$$ \Delta I_i \text{ is the inertia of the mass element}$$

$$ \Delta{\vec{r_i}} \text{ is the magnitude of position vector from the defined origin O}$$

$$ \Delta{ m_i} \text{ is the mass element we are considering}$$

Though we cant directly apply the definition of inertia to the whole system, we can indeed apply the definition of it for a point mass on to a small mass element. We can think of shrinking the mass element such that the whole mass is concentrated in a small enough region that we could approximate it.

Better yet, a more intelligent way would be to write this expression using density. Assume we have an object with varying density $\rho$ which depends on $(x,y,z)$ then we can say the mass of that element in some n-volume around region of inspection is given by $ \rho \Delta V_i$ (*). This turns our equation to this form:

$$ \Delta I_i = |r_i|^2 \rho(x,y,z) \Delta V_i$$

Now, given a rigid body, we can think of as partitioning it into small n-volume elements of $ \Delta V_i$ and finding the inertia of each and summing over that. So, what we can do is sum over all the n-volume elements using an n-dimensional integral (**).

$$ I = \int |r_i|^2 \rho(x,y,z) \Delta V_i$$

The problem in your post:

In the second method, you had a step where you had done the following:

$$ |r_i|^2 = \vec{r_i} \cdot \vec{r_i}$$

And you had written as:

$$ I = \int \vec{r} \cdot \left[ \vec{r_i} \rho(x,y,z) \Delta V_i \right]$$

And integrated the above quantity by parts, however, when you do this you are integrating a vector field ($ \int \vec{r} \Delta V_i$)over a volume. This operation does not make any sense by the mathematics that I know of / can find by googling. The closest thing I found was this quora post.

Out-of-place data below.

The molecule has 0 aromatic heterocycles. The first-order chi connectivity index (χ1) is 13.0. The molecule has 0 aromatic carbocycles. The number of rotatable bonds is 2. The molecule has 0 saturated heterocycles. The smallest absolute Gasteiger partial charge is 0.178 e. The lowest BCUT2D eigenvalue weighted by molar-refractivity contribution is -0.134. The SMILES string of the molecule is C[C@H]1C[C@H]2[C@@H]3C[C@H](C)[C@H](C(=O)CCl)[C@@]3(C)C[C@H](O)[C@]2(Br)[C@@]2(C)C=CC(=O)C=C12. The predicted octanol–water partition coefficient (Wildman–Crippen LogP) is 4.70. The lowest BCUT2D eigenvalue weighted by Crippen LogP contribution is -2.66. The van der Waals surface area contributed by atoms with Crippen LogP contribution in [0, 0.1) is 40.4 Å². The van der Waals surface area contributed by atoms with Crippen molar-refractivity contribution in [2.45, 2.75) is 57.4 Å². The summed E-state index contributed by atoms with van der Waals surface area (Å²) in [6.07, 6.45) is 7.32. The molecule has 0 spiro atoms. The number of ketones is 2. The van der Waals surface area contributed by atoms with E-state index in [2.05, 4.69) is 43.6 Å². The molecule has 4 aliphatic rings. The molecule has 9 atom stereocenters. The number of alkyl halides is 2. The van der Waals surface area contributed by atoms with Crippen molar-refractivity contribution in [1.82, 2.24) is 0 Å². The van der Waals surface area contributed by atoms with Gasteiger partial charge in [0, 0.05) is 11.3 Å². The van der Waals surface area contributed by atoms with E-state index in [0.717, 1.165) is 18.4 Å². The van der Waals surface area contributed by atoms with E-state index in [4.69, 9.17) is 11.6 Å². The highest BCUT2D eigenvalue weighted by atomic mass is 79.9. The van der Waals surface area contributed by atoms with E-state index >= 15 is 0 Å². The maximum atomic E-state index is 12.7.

For a good explanation of how to derive this in detail go see Kleppner and Kolenkow around page-245

Note: n-volume is the sort of generalization of volume



Radial force on a point:m.$\omega^2$r

Tangential force on it:mr$\alpha$ (Torque due to it :m.$r^2.\alpha$)

Sum over all particles for torque.


Think about whether or not radial force provides any torque or not.

  • $\begingroup$ this method (tang force= mr $\alpha$ ), looks obvious for a point mass m in circular motion of radius r, where force is applied on the point mass tangentially, but how is this relation valid for a continuous mass( rigid body)? (i'm assuming that by r, you mean to refer to position vector of point of application of force) $\endgroup$
    – saitama
    Nov 10, 2020 at 4:14
  • $\begingroup$ @saitama If you have understood that part, For a rigid body it is easy, We just have to sum/integrate it for every possible point on the rigid body. $\endgroup$
    – Linkin
    Nov 10, 2020 at 4:21
  • $\begingroup$ ok, so I have managed to understand why F=mr $\alpha$ for a rigid body, But in third line you say summing over all particles......gives torque. How does summing tangential force give torque? even their dimensions are also differenent $\endgroup$
    – saitama
    Nov 10, 2020 at 5:10
  • $\begingroup$ @saitama I've made an edit(I am summing torque not force), does it seem clear now? Tell me if it doesn't. $\endgroup$
    – Linkin
    Nov 10, 2020 at 5:14
  • $\begingroup$ ok now i have got it. Thanks. Also you may look into the new approach i tried (the edit in the question), and tell me what is wrong there, although I have got the answer to my main question by your method. $\endgroup$
    – saitama
    Nov 10, 2020 at 5:37